This movie was a home run and it took me to cloud 9!! This movie is Simply Irresistible bad. Now, there is not magic crab but at the heart of this movie there is only a creepy love story with absolutely no conflict. Christian Slater plays an over-confident, very creepy, flower store owner who comes on to Mary Stuart Masterson and what ends up happening is that he’s too good of a guy for her! So she has to fight to understand that maybe, just maybe, if she lets him love her, she’ll be happy for the rest of her life!

Watch this movie now!




Every time I go into a Christopher Guest movie I expect to hate it, but that’s never happened so I’m not quite sure why I feel that way. I think I always feel like I’ll immediately fall asleep or something. Waiting for Guffman was not boring in any way and it was extremely funny. The plot was very predictable but that doesn’t really matter because the story isn’t what I find so interesting about his movies, it’s all the characters and their obvious ad-libbing.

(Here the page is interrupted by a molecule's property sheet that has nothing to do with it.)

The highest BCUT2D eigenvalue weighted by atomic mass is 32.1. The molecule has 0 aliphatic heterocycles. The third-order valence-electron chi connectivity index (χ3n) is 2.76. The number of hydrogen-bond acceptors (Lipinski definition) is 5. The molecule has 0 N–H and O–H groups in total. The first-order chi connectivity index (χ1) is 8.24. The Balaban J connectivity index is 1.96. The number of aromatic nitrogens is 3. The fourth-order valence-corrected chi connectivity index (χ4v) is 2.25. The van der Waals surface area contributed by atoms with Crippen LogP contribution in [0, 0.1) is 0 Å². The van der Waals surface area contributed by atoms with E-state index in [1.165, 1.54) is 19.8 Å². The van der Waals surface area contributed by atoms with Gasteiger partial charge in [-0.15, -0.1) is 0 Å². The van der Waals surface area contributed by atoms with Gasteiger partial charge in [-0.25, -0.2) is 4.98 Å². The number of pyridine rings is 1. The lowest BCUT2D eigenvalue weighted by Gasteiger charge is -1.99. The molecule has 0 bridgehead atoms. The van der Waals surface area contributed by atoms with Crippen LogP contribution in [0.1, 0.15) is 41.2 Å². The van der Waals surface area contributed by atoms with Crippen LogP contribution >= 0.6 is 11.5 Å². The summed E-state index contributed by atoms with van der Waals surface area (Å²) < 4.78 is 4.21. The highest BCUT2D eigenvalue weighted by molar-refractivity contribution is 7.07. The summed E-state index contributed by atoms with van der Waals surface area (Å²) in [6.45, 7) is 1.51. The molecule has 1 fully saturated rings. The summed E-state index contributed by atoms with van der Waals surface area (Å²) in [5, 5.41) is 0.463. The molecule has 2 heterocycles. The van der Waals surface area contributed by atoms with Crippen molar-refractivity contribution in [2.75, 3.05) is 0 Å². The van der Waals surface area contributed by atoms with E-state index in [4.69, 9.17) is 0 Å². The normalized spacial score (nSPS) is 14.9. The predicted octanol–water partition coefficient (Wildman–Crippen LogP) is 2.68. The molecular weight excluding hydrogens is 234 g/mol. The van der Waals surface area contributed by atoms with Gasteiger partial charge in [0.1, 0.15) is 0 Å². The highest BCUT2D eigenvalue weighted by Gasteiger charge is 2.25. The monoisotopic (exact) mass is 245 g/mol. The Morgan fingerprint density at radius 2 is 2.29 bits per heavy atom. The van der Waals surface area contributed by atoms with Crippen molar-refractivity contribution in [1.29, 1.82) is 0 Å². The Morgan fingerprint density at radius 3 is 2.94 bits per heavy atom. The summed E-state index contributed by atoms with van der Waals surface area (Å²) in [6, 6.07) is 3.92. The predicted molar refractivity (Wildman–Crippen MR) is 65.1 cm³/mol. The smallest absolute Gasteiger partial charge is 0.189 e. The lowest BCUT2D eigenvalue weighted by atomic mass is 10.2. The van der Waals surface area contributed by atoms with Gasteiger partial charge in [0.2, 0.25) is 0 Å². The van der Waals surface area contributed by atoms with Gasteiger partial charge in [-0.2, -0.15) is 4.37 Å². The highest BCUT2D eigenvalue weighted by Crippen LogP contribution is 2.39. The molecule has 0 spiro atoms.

I think the actor I look forward to the most in his movies is Fred Willard. He’s fantastic and I also think he’s great in Roseanne and that he’s a small reoccurring character in King of the Hill.


Waiting for Guffman is just a classic to me. I love all of Christopher Guest’s movies and Waiting for Guffman has everything that always makes them so great: sweet, weird, and insanely funny. I think one thing I like most about Guest’s movies is that they very rarely make me cringe, even though the characters are sort of awkward or get into cringe-worthy situations. I think part of that comes from the fact there are never any real bad guys. Even a character that you could say is an antagonist is never a real obvious one, because they’re not cartoonish. The way Guest balances reality and absurdity is really special.